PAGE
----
You may want to find an industrial psychologist with experience in your industry. This is especially true if your industry comes with unique challenges. For example, the medical field has several unique challenges and legislations that must be adhered to when designing organizational policies.
Soft skills you may want to look for in an industrial psychologist include:
- Active listening abilities
- Strong problem-solving skills
- Ability to identify and empathize with other people’s emotions
- Eloquent communication skills
- Strong desire to learn and teach others what they’ve learned
- Natural ability to lead
Hard skills you may want to look for in an industrial psychologist include:
- Data analysis
- Strong writing and reading comprehension
- Business acumen
- Strong understanding of scientific principles
- Strong ability to apply psychological ideals to the workplace
The role you need them to fill
Some companies hire an industrial psychologist who works with or manages the human resources (HR) department. Other companies prefer to keep the two separate from one another. Consider the role you need the person to fill and whether they’re a good fit for those duties.
An industrial psychologist’s primary role is to study and analyze human behavior within the work environment. Applying industrial psychology in your organization can potentially lead to several significant benefits. However, if you hope to reap the most benefits, you should choose the right industrial psychologist for your unique company.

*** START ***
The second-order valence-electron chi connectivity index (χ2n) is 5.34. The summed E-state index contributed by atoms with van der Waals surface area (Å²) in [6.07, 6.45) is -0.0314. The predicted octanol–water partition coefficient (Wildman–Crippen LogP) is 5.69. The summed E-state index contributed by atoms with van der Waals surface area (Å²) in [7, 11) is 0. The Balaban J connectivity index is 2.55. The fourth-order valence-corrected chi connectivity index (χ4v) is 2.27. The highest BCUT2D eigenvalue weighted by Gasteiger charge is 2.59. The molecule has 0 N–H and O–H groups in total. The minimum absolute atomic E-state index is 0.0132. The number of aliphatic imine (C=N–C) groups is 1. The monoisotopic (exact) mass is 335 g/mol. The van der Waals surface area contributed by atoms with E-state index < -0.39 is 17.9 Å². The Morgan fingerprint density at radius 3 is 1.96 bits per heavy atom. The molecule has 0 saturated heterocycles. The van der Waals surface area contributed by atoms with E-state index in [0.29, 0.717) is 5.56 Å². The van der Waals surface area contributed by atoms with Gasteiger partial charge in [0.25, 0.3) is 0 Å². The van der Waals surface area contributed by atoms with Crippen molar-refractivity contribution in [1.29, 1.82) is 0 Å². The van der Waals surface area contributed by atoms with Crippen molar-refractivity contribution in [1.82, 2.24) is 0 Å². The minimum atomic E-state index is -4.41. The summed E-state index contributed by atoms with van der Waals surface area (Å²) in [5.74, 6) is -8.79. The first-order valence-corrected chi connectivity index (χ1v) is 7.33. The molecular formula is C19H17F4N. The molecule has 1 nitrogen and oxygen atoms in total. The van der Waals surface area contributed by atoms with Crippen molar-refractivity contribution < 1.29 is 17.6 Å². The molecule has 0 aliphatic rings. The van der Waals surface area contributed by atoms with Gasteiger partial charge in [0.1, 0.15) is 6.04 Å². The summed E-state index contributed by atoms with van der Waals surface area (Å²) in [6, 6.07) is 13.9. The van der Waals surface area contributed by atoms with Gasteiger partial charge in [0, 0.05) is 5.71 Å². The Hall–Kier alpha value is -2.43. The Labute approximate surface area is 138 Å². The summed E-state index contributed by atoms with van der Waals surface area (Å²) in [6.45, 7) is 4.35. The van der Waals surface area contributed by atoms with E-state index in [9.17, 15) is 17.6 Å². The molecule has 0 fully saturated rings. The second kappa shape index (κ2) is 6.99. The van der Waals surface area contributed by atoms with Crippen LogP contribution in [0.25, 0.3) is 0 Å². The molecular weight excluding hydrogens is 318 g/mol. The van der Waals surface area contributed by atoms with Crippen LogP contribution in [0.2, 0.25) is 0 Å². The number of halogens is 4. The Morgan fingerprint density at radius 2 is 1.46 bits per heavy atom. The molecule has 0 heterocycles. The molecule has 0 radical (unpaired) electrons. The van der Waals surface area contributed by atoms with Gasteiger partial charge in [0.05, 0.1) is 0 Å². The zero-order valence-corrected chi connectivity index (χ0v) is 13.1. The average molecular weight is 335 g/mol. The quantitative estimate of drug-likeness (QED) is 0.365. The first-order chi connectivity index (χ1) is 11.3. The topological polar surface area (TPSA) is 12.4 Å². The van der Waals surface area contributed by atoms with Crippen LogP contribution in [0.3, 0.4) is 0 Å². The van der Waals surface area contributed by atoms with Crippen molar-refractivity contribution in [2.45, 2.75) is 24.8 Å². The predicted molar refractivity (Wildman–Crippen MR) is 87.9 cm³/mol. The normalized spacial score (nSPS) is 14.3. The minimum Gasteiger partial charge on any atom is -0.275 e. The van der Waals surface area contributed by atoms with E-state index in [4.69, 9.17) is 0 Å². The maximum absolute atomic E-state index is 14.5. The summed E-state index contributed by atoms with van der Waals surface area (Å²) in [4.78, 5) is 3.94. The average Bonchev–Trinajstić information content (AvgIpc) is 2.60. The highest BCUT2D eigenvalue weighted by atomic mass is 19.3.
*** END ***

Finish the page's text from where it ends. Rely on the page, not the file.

FAQs about industrial psychology
What roles does industrial psychology play in the workplace?
Industrial psychologists usually work with your HR department. They’ll assist in recruitment, employee training, performance management and organizational development. Additionally, industrial psychology can help with improving employee satisfaction and development.
Why is industrial psychology important?
Industrial psychology is important because it helps establish and maintain a healthy work environment. Optimizing the efficiency of your employees and organization are also crucial reasons to consider using an industrial psychologist.
Should you keep an industrial psychologist on staff or outsource this work?
Whether you should keep an industrial psychologist on staff or use outsourcing depends on your company’s size and goals. If your company is smaller, has a limited budget and is looking for a limited change, outsourcing may be sufficient. On the other hand, an in-house industrial psychologist may be a better choice if your company is more extensive, has an appropriate budget and is looking to improve in all aspects.